Sides ‘for’ and ‘against’ proposed Marshals Museum tax working on public event

by Tina Alvey Dale ([email protected]) 1,628 views 

A view of the U.S. Marshals Museum in downtown Fort Smith.

Fort Smith attorney Joey McCutchen has asked for a public debate of the merits of a nine-month, one-cent sales tax that would benefit the U.S. Marshals Museum in Fort Smith. Museum officials responded with a moderated panel proposal.

McCutchen, founder of the Transparency in Government Group of Western Arkansas and part of an organized effort against the sales tax, sent Jim Dunn, president of the U.S. Marshals Museum Foundation, the letter Thursday (Feb. 7) asking for the debate.

“As you know, I am against the passage of the proposed sales tax that would benefit the marshalls (sic) museum. In this regard, I would like to hold a debate with you (or a designated representative of the museum) to discuss the issue. I think we both believe that the public is entitled to know all relevant factors in regard to the proposed tax. We can certainly work out all details, such as time, place, and moderators,” McCutchen said in the letter.

The Fort Smith Board of Directors in December approved an ordinance for a March 12 election on the tax. The ordinance governing the special election for the sales tax requires that the tax is imposed for only nine months. The museum foundation will pay the city’s cost of the special election.

If passed, the sales tax will raise around $16 million the remaining $17 million needed to complete the museum. The museum has raised enough money to pay for the construction of the facility, which began in July 2018. The remaining funds are needed to build the exhibits and “experience” of the museum. Revenue from the sales tax will complete the museum’s capital needs, the museum states on its website, where they also note that museum officials will not ask for a tax extension.

McCutchen and Robbie Wilson, one of the lead organizers of Citizens against Unfair Taxation, held a press conference Jan. 30 to state their reasons for opposition to the proposed Marshal Museum tax, noting that the museum was sold to Fort Smith citizens as a privately funded endeavor and that even a temporary tax would be highly detrimental to families who live paycheck to paycheck. The Fort Smith sales tax rate is 9.75%, which is a total of state, county and city sales tax. The proposed tax would raise the sales tax rate to 10.75%.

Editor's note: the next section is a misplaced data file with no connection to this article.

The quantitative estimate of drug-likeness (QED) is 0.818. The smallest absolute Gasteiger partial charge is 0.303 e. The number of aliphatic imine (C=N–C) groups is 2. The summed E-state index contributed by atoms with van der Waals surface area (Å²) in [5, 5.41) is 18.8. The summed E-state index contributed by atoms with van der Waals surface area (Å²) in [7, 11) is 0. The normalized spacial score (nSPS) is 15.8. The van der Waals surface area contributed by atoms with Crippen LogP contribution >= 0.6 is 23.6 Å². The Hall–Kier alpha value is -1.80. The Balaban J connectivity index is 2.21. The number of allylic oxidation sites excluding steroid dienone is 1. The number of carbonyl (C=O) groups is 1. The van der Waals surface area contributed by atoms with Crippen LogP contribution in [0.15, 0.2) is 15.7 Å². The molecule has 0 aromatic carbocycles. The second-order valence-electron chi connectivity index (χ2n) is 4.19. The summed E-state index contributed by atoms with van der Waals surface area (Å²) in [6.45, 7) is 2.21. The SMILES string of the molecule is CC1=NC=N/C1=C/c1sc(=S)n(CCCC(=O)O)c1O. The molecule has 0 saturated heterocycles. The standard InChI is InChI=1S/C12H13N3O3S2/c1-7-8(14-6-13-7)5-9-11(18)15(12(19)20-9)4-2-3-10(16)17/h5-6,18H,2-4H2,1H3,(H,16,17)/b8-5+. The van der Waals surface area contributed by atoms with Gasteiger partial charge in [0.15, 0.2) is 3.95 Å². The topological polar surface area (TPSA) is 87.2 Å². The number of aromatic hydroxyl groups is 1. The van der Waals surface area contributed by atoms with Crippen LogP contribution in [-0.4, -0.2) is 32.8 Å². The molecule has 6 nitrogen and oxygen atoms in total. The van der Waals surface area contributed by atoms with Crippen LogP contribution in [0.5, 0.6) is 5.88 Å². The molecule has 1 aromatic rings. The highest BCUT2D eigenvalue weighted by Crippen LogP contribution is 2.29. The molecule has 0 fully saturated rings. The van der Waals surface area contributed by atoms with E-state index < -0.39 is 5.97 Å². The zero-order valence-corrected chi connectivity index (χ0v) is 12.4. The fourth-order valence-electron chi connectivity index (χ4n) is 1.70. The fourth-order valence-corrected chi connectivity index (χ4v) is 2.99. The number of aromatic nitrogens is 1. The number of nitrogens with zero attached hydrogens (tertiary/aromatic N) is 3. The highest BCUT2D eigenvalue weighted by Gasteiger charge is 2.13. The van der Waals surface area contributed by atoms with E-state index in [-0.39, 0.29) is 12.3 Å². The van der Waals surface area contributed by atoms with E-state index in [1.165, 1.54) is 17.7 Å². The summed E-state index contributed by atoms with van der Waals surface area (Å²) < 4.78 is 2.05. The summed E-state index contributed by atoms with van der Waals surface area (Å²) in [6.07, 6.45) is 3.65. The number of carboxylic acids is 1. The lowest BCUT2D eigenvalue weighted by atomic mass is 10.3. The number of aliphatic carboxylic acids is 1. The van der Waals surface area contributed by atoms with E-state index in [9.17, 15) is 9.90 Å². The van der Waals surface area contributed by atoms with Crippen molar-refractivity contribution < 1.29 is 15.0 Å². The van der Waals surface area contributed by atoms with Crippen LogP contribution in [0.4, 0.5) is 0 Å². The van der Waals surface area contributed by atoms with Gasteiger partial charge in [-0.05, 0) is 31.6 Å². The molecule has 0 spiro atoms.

Those opposed to the tax hosted a panel discussion Jan. 31 at the Fort Smith Public Library with former State Sen. Frank Glidewell, Fort Smith Director George Catsavis and McCutchen on the panel.

Dunn responded to McCutchen’s request with a counter proposal of a moderated panel with three knowledgeable members of the museum’s staff and three opponents “to engage in civil dialogue.”

“Questions to each side should be permitted. Public input and coverage is a necessity. We are willing to consider other formats designed to inform the public,” Dunn said in a letter to McCutchen responding to the debate request.

“We have already had one community meeting where we invited people, whether for or against, to attend and ask questions. Two more community meetings are planned, on Feb. 13 at the Fort Smith Senior Center (on Cavanaugh Road), and on Feb. 27 at the Elm Grove Community Room at (Martin Luther King Jr.) Park. We will continue to welcome honest and sincere, civil questions from those who favor and oppose the proposal,” Dunn said in a letter to McCutchen responding to the debate request.

McCutchen said he was open to the idea of a panel discussion.

“My thoughts are whether a debate or a panel, the issue is more to shed sunshine on a proposed tax that would be hard on residents already faced with tremendously high utility rates and an already high tax rate,” McCutchen said.

In his letter, Dunn also questioned McCutchen’s motivation for the debate stating, “Before I had time to consider your offer to debate, I received an inquiry from a media outlet. This leads me to believe that your offer is not an honest and sincere attempt to secure facts, but rather to create a media event to further divide the community. My exposure to media debates is that the primary purpose is to posture. We will not participate in such an effort.”

McCutchen defending his desire debate or discussion, stating that it doesn’t matter to him whether it is a one-on-one debate or if it involves two, three or four people from each side as long as facts are brought to light and questions are answered.

“My goal is sunshine, to shed sunshine on the proposal, and to express how this is a bad idea that will hurt people already suffering from other white elephant projects (in the city),” McCutchen said.